Roborace is a British company that wants to create a new sport: motorsports driven by artificial intelligence. Imagine cars driven only by software competing on a looping racetrack. In theory, racing could be considerably faster and more aggressive because no one has to worry about putting a real driver at risk. On the other hand, will racing have that dramatic tension without people in the cars? We went to racing fans here in the US to find out what they think about robot racing.
To build buzz, Roborace has been documenting its progress toward bringing fully autonomous vehicles to electric vehicle tracks on YouTube. Last week, it released episode five in the series, which primarily focuses on testing a scale model of their car in a wind tunnel:
The video doesn’t actually say anything about how well the model performed. This is typical of videos in this series. In the third episode, which documents the company’s first completely driverless runs around a racetrack, the video says that its prototype racecar increases its speed with each pass, but never says what top speed it ends on. In the end, it completes 12 passes uneventfully.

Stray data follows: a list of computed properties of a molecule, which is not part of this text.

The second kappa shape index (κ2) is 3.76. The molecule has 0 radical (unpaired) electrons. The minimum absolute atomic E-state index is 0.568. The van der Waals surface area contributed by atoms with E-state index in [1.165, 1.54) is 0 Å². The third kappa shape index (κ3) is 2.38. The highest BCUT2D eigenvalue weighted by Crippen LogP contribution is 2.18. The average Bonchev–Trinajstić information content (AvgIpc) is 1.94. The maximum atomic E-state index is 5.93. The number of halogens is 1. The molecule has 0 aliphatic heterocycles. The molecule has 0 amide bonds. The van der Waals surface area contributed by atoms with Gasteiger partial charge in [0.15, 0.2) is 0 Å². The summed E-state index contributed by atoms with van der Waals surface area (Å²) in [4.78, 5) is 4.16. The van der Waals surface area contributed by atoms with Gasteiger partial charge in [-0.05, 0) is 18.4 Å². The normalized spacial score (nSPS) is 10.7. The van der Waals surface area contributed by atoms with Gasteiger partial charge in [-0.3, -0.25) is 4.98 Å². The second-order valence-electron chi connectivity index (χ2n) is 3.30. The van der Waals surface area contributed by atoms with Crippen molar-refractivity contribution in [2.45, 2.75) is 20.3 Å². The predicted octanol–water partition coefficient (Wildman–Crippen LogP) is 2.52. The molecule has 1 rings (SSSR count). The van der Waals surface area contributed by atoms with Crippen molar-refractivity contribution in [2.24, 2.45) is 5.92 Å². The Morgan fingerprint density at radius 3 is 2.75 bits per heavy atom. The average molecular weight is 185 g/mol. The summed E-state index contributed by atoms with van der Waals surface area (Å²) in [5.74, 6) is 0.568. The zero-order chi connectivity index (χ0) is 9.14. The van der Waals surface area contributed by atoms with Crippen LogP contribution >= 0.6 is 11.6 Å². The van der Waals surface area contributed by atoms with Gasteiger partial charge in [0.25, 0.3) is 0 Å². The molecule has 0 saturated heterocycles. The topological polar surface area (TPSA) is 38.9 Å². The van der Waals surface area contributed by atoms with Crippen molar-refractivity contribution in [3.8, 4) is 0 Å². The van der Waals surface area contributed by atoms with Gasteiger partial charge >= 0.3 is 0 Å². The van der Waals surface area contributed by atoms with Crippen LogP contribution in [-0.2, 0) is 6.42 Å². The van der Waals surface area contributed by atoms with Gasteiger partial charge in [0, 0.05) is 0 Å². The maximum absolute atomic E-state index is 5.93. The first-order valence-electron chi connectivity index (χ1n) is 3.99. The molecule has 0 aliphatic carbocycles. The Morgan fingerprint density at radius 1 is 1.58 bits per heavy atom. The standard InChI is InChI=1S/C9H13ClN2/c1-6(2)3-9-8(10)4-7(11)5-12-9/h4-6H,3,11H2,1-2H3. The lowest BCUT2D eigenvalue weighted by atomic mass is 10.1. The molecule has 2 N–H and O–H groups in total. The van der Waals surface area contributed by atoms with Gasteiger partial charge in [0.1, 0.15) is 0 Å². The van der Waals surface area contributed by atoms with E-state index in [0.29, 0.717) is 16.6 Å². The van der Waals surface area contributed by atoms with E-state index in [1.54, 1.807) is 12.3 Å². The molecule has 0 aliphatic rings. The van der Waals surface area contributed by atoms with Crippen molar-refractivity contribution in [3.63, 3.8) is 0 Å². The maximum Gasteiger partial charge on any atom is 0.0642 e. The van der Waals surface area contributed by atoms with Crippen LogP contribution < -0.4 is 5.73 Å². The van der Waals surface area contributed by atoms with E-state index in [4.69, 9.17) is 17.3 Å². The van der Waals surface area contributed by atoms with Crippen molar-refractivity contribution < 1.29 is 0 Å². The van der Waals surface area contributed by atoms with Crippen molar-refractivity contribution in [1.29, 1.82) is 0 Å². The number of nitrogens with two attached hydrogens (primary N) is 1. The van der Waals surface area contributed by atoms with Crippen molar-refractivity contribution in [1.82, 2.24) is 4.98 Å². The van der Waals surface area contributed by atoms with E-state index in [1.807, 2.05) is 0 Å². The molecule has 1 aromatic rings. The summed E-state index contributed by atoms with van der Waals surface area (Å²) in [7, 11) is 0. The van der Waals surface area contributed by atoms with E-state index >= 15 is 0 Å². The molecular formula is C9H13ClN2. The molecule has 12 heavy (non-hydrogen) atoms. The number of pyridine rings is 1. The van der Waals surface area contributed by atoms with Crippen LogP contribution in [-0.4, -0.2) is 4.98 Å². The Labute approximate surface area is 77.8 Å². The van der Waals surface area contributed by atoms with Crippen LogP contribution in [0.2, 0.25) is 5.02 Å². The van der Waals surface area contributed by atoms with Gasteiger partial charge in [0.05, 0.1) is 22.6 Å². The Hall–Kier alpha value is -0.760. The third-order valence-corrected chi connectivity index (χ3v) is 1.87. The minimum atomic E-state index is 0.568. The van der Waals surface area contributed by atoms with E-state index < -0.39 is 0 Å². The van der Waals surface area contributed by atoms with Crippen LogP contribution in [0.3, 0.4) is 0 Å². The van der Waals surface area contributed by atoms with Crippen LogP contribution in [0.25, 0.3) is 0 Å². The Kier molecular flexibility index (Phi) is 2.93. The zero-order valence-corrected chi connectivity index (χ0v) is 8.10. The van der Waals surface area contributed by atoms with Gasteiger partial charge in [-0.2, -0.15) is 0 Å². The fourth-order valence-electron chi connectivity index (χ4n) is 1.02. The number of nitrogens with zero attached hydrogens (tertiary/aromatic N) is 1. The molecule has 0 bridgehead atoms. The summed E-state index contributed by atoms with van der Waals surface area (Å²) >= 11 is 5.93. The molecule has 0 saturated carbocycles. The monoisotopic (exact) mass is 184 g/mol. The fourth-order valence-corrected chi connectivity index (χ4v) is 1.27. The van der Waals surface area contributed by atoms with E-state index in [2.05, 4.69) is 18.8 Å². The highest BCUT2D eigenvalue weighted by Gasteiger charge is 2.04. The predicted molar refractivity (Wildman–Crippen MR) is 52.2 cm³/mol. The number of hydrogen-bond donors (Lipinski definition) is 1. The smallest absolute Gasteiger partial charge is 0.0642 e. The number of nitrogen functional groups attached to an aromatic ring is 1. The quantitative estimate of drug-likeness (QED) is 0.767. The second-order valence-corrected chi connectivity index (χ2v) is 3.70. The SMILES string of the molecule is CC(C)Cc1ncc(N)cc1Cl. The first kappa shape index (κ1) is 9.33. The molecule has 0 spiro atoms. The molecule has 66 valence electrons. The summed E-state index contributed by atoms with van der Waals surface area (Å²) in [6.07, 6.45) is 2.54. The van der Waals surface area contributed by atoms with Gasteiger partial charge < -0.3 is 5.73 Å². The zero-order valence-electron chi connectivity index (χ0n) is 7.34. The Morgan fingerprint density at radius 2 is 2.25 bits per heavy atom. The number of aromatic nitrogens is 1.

The car looks like something from Hot Wheels’ 1980s series of futuristic looking toy cars, Ultra Hots. It better be a very cool machine, because it’s the only car that anyone will see in its self-driving competitions. Roborace will create one racecar, and every team will use it. The competition won’t be over the best wheels or the best engines—it will all be in the software, as Fortune previously reported. This means that fans can’t even connect with a particular car’s form factor. They will all have the same nuts and bolts, through and through.
In Roborace’s latest video, Chief Design Officer Daniel Simon says, “We need to build a bridge pretty much between two worlds that are about to clash right now, which is the hardcore auto enthusiastic world and where artificial intelligence is happening.”
Can they do it? We sought out people who already like watching cars throttle around tracks: NASCAR writers and fans.
Former USA Today sports reporter, Jeff Gluck, now writes and podcasts about the sport on his website, a beat that has earned him 128,000 followers on Twitter. “NASCAR is such a personality-based sport. When people watch it, it’s as much about the drivers as what they’re driving,” he wrote the Observer. “However, I do think this is likely the future whether people like it or not. Because in 50 years, no one will be driving themselves.”
Brian Neudorff is meteorologist in Idaho, but he grew in Indiana as a fan of racing, which has a long tradition in the state. Today, he provides unofficial forecasts for NASCAR races on the side. “We know there is a lot of stamina and work that goes into muscling a car at high rates of speed around a track,” he wrote. “When we see a dicey situation and cars are close, we feel it as fans.”